[Python-ideas] Why does `sum` use a default for the `start` parameter?

Ram Rachum cool-rr at cool-rr.com
Sat Dec 5 17:56:09 CET 2009

> Sometimes you might find that the list you're summing is empty. Because
> 'sum' is most often used with numbers, the default sum of a list is 0.
> If you want to sum a list of non-numbers, provide a suitable start
> value. For example, to sum a list of lists a suitable start value is []:
> >>> sum([[0, 1], [2, 3]], [])
> [0, 1, 2, 3]
> I agree that it would be nice if the start value could just be omitted,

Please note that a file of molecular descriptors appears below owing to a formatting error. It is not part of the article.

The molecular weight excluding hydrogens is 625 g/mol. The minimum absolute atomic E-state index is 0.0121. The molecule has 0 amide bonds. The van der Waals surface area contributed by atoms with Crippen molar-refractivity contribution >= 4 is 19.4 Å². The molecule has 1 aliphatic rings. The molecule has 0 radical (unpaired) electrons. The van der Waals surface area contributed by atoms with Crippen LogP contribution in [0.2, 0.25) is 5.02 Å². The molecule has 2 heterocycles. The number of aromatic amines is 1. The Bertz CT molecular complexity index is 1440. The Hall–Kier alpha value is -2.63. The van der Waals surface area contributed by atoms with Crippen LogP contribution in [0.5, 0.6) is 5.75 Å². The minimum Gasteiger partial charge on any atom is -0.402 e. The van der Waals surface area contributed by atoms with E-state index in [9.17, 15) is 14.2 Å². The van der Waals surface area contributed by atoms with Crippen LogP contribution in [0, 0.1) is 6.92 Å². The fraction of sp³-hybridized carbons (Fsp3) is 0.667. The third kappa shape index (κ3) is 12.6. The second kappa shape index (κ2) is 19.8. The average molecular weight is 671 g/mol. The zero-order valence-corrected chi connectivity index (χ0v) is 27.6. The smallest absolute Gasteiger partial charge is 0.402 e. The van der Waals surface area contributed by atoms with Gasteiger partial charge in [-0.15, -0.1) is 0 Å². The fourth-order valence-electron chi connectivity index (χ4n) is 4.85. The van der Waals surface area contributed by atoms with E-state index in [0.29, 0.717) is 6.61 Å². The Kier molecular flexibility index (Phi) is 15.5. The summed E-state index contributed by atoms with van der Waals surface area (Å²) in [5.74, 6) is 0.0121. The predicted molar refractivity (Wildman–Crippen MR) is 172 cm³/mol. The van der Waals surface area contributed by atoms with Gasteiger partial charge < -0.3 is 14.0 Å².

> but then what should 'sum' return if the list is empty?

I see the problem. I think a good solution would be to tell the user, "If you
want `sum` to be able to handle a non-empty list, you must supply `start`."
Users that want to add up a (possibly empty) sequence of numbers will have to 
specify `start`.

If start is supplied, it will work like it does now. If start isn't supplied, it 
will add up all the elements without adding any `start` to them.

What do you think?

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